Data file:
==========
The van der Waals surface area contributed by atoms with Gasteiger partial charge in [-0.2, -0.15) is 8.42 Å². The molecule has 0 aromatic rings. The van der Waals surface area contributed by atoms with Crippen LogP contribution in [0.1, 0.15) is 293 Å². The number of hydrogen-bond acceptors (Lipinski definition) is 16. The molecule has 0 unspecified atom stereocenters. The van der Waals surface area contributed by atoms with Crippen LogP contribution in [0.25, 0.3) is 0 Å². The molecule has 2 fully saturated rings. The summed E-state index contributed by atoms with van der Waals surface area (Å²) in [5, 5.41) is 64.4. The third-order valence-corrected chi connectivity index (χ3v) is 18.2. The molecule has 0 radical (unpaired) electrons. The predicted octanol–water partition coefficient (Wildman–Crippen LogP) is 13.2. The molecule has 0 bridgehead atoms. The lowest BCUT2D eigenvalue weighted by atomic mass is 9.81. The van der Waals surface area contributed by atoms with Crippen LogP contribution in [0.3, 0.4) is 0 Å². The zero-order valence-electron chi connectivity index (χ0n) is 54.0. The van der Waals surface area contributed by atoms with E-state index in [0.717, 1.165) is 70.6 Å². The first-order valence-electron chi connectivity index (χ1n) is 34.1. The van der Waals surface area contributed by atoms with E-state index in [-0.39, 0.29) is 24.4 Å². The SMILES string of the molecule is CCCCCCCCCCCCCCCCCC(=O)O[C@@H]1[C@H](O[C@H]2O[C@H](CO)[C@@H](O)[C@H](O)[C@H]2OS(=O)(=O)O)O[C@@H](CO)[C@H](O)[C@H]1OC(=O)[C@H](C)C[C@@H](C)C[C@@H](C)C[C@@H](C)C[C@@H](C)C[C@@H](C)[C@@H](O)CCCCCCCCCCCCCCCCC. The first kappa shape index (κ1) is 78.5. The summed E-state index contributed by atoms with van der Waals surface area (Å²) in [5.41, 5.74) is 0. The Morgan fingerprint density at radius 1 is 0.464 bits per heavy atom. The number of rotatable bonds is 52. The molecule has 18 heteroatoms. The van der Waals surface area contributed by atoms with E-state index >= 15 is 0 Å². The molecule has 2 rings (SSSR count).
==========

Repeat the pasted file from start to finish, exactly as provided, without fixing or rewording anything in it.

The van der Waals surface area contributed by atoms with Gasteiger partial charge in [-0.2, -0.15) is 8.42 Å². The molecule has 0 aromatic rings. The van der Waals surface area contributed by atoms with Crippen LogP contribution in [0.1, 0.15) is 293 Å². The number of hydrogen-bond acceptors (Lipinski definition) is 16. The molecule has 0 unspecified atom stereocenters. The van der Waals surface area contributed by atoms with Crippen LogP contribution in [0.25, 0.3) is 0 Å². The molecule has 2 fully saturated rings. The summed E-state index contributed by atoms with van der Waals surface area (Å²) in [5, 5.41) is 64.4. The third-order valence-corrected chi connectivity index (χ3v) is 18.2. The molecule has 0 radical (unpaired) electrons. The predicted octanol–water partition coefficient (Wildman–Crippen LogP) is 13.2. The molecule has 0 bridgehead atoms. The lowest BCUT2D eigenvalue weighted by atomic mass is 9.81. The van der Waals surface area contributed by atoms with Crippen LogP contribution in [0.3, 0.4) is 0 Å². The zero-order valence-electron chi connectivity index (χ0n) is 54.0. The van der Waals surface area contributed by atoms with E-state index in [0.717, 1.165) is 70.6 Å². The first-order valence-electron chi connectivity index (χ1n) is 34.1. The van der Waals surface area contributed by atoms with E-state index in [-0.39, 0.29) is 24.4 Å². The SMILES string of the molecule is CCCCCCCCCCCCCCCCCC(=O)O[C@@H]1[C@H](O[C@H]2O[C@H](CO)[C@@H](O)[C@H](O)[C@H]2OS(=O)(=O)O)O[C@@H](CO)[C@H](O)[C@H]1OC(=O)[C@H](C)C[C@@H](C)C[C@@H](C)C[C@@H](C)C[C@@H](C)C[C@@H](C)[C@@H](O)CCCCCCCCCCCCCCCCC. The first kappa shape index (κ1) is 78.5. The summed E-state index contributed by atoms with van der Waals surface area (Å²) in [5.41, 5.74) is 0. The Morgan fingerprint density at radius 1 is 0.464 bits per heavy atom. The number of rotatable bonds is 52. The molecule has 18 heteroatoms. The van der Waals surface area contributed by atoms with E-state index >= 15 is 0 Å². The molecule has 2 rings (SSSR count).